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PLNA e-News: Protecting Values In Pennsylvania

Community Gardens under Attack

Tuesday, January 29, 2013   (0 Comments)
Posted by: Gregg Robertson
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Phildelphia and Harrisburg Move to Limit Urban Gardening

PHILADELPHIA - After an outpouring of concern from community groups and citizens, a Philadelphia City Council bill to restrict community gardens and urban farms in the city has been amended to allow these as a matter of right.

Councilman Brian O’Neil, author of the bill, released a statement that he would amend Bill 120917. The bill, which would have placed 20% of existing gardens and Community Garden in Phillyfarms at risk, was amended to allow community gardens and market or community supported farms as a matter of right, just as they would have been otherwise permitted under the City’s new zoning code.

According to Amy Laura Cahn, of the Public Interest Law Center of Philadelphia, the bill would have required groups to pay an initial $100 fee, a $250 fee to appear before the City’s Zoning Board of Appeals and a $25 fee for the use registration permit.

The garden group would also have needed to provide a letter of support from a registered community organization [RCO], post notice of what they were proposing to do for 21 days, get a tax certificate that verifies no taxes were owed, and then appear before the Zoning Board of Appeals with this documentation. In addition, each garden would have had to provide scaled design drawings.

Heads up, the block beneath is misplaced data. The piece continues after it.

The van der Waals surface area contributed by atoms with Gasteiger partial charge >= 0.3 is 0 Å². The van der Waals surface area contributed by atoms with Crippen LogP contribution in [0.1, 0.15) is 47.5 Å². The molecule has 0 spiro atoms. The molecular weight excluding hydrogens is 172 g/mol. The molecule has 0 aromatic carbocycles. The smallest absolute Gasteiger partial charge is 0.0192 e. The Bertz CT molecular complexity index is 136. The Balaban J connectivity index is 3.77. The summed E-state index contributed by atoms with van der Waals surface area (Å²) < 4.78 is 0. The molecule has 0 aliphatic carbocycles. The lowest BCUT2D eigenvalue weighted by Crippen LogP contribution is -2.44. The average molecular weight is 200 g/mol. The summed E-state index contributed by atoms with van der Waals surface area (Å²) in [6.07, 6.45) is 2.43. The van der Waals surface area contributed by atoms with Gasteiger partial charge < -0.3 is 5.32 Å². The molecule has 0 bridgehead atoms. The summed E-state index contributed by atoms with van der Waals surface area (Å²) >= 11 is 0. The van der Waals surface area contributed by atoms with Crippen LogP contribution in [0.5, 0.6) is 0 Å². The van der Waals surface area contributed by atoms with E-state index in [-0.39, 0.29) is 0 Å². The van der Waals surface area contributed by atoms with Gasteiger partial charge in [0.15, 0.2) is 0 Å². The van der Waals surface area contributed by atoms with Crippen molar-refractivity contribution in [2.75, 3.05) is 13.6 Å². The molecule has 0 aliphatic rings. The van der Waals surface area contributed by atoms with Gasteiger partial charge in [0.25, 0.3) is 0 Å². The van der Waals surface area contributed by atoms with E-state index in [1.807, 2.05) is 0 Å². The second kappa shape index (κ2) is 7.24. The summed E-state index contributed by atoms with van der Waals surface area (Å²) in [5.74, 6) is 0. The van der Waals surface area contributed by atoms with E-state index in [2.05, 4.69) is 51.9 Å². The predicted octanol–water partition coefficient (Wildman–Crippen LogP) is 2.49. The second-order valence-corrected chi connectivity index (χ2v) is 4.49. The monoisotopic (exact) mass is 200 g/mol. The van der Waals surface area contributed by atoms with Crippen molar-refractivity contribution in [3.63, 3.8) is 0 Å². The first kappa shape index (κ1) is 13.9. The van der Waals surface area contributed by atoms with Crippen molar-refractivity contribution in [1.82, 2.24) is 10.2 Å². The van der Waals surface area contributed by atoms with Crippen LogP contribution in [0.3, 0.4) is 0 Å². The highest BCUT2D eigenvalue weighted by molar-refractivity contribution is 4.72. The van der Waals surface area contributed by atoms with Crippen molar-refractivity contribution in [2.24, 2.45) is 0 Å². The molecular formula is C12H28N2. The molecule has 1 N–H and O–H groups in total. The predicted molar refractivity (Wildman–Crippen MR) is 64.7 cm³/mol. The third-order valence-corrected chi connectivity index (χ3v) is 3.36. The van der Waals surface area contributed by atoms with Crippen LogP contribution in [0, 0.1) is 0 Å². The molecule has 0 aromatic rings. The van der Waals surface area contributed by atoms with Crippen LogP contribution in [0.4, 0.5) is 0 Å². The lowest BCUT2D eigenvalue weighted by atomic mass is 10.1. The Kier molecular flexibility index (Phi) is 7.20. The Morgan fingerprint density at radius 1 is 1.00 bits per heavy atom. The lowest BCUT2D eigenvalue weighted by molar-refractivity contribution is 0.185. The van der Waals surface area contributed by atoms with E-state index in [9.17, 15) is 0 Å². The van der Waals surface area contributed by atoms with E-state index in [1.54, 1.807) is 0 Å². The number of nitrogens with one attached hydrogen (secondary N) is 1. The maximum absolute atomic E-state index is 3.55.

Community gardens have been encouraged in the city by the Pennsylvania Horticultural Society (PHS). PHS has been working with the Philadelphia Housing Authority to use abandoned lots for community gardens, both to provide fresh produce to neighborhood residents and to beautify the neighborhood.

In a statement, Drew Becher, President of PHS, said, "Council Bill 120917 would be a step backwards, making Philadelphia less sustainable just as we are striving to be the ‘greenest city’ in the country. It would serve as a barrier to healthier, more vibrant neighborhoods.”

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This action follows another hostile action against urban gardening taken by the City of Harrisburg in the late summer of 2012. Without notice or warning, the city bulldozed a community garden started on vacant lots by a non-profit community organization.

The garden was the fourth and newest installed by an all-volunteer, Harrisburg-based non-profit called Green Urban Initiative. The group leases plots through the city's Adopt-a-Lot program, sets up wooden raised bed planter boxes and encourages neighborhood residents to rent a box to grow veggies in the previously vacant tracts. A box rental was $10 for the season.

The Harrisburg city council woman who ordered the bulldozing said the lot was getting weedy, although the lot with the planters was amid a number of other weedy abandoned lots that were left un-bulldozed.

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